ST Global Outlook Forum: US-China tensions not about trade, but leadership and dominance

(From left) Ms Bhagyashree Garekar, Deputy Foreign Editor, ST, Professor Danny Quah, Dean and Li Ka Shing Professor in Economics, Lee Kuan Yew School of Public Policy, National University of Singapore, Ms Selena Ling, Head of Treasury Research & Stra
(From left) Ms Bhagyashree Garekar, Deputy Foreign Editor, ST, Professor Danny Quah, Dean and Li Ka Shing Professor in Economics, Lee Kuan Yew School of Public Policy, National University of Singapore, Ms Selena Ling, Head of Treasury Research & Strategy and Member of OCBC Wealth Panel, OCBC Bank, Mr Vikram Khanna, Associate Editor, ST and Ms Goh Sui Noi, East Asia Editor, ST, during the panel discussion at The Straits Times Global Outlook 2019.ST PHOTO: KELVIN CHNG

SINGAPORE - Global trade cannot be the cause of the rising disaffection that has fuelled tensions between the United States and China - given that sentiment against foreigners and inequality is also seen in countries where patterns of trade have not shifted dramatically.

This is why panellists at The Straits Times Global Outlook forum believe that the US-China trade war is instead about strategic leadership and political presence in the world.

On Wednesday (Nov 28), Professor Danny Quah of the Lee Kuan Yew School of Public Policy noted that the world has become more equal in recent years, with millions of Chinese moved out of extreme poverty and emerging nations achieving parity with the developed world.

Prof Quah, one of four panellists discussing the trade war at the event in Raffles City Convention Centre, suggested that resolving the US-China conflict goes beyond fixing public policy and resolving issues of inequality. He laid out possible interpretations of the reasons behind it, adding that none of these add to positive outcomes.

One possibility, he said, is that "America cannot tolerate a different country being potentially number one in the world, and China is on a trajectory that will take it to overtaking the US".

"It is now China that is telling that story of inclusiveness, openness, multilateralism," he added. "This trade war will continue because we have not been able to disentangle its root cause... we may have to prepare for a different kind of international system (in the longer term)."

OCBC bank's head of treasury research and strategy Selena Ling agreed that the trade war will not end anytime soon.

"Politics drive economic policies, and we see this manifestation very clearly in the trade war," she said. "There are short-term winners and losers... (but) if you have two giants in the room, US and China, in this really prolonged, protracted fight, it's just going to complicate things for the rest of Asean."

Pointing to agreements such as the Comprehensive and Progressive Agreement for Trans-Pacific Partnership, as well as the Regional Comprehensive Economic Partnership, Ms Ling added: "In the short term, we've seen Asean really try and get its act together, in terms of pushing ahead with integration."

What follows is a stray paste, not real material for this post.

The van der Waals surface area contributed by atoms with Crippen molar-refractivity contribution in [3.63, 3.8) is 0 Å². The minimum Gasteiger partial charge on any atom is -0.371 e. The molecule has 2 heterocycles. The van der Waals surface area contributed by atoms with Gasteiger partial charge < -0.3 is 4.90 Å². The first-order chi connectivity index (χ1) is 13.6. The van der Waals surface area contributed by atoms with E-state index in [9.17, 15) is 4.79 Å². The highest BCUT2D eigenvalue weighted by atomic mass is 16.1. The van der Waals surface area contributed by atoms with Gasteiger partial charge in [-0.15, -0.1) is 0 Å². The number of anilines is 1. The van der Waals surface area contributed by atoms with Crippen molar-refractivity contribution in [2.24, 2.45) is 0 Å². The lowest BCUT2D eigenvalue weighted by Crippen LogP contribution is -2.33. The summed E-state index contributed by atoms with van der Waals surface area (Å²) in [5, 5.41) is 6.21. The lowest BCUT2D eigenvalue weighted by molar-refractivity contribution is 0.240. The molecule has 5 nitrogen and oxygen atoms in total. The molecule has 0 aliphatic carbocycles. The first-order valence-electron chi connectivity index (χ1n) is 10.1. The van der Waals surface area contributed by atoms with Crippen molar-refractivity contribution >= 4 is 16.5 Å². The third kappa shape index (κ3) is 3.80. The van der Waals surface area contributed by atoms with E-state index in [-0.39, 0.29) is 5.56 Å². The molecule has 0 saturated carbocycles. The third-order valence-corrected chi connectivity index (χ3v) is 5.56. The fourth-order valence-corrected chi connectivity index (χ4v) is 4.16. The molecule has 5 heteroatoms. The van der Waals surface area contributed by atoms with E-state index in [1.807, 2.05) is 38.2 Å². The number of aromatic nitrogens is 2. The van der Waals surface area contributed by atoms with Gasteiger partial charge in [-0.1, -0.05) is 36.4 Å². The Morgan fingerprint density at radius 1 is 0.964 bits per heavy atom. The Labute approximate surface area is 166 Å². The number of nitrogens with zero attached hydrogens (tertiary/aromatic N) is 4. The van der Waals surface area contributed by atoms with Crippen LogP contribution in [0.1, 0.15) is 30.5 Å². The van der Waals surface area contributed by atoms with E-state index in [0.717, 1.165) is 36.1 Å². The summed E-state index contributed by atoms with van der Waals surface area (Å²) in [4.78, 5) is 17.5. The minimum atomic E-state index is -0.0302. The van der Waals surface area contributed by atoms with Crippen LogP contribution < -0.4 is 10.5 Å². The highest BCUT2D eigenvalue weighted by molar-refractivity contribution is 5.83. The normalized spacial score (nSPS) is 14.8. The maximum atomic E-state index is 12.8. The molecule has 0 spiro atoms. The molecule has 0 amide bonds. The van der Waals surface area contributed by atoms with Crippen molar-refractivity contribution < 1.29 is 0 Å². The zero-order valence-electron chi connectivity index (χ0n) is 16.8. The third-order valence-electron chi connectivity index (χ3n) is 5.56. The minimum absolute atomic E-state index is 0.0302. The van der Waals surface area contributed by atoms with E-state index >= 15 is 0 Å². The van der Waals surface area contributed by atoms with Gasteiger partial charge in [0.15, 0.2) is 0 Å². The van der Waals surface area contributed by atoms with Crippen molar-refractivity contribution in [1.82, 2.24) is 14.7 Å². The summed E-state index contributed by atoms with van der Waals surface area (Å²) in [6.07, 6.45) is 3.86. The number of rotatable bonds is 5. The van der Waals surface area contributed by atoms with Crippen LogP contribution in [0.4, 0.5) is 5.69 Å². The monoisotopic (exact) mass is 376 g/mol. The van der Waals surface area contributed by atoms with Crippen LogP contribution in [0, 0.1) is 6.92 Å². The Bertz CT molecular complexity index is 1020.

But the outlook is more uncertain in the long run, she said, because if the US bans all electronic export components to China for example, it would not just be corporations that would face trouble. Instead, the consumer will see product prices rise, given that value chains will be repriced, she said.

Ms Ling added that China has a "difficult balancing act" as it has various mandates such as sustaining growth, containing inflation and maintaining currency stability. She noted that the road ahead is likely to be painful for the Chinese economy.

The Straits Times' Associate Editor Vikram Khanna flagged pressures that China is facing also, saying that China's position is not as strong as its leaders are trying to project.

Earlier this year, Chinese telecom company ZTE almost collapsed after the US imposed a ban on the sale of American technologies to it, he said.

"That really brought home to us, and to a lot of Chinese, that China still highly dependent on the US and other advanced economies for very critical things like chips. China imports 90 per cent of its semiconductors," he added.

He also said time is not on China's side, estimating that it has a 10- to 15-year window before its other social problems become more serious. For example, 25 per cent of its population is expected to be over the age of 60 in 2030.

"The longer this gets drawn out, the weaker China's position could become," he said.

 
 
 

But Ms Goh Sui Noi, East Asia Editor at The Straits Times, said some intellectuals and economists believe the trade war could spur reforms in China, even as things may get worse in the short term. This includes changes to subsidies that state-owned firms receive, which distort the market not just for foreign firms but the Chinese private sector as well.

Meanwhile, Mr Khanna remains circumspect as well about the benefits that Asean could reap from the global situation.

"A lot of economists, especially in Singapore, seem to think that Asean could be a great beneficiary of the trade war between the US and China," said Mr Khanna. "It is true that there will be some value chains that shift out of China. They probably would have shifted anyway, especially at the lower end, the labour-intensive end, to countries like Vietnam and Indonesia."

This, however, may not be the case for higher-end value chains, which are harder to dislodge given that they require a more highly-skilled workforce.

There is also a shift to automation in more labour-intensive industries, meaning the beneficiaries will be parties who own the technology, and this tends to be controlled by a few countries such as China, Japan, Korea, the US and Germany.

"We will qualify the extent to which Asean stands to benefit from the shift in supply chains from China," he said.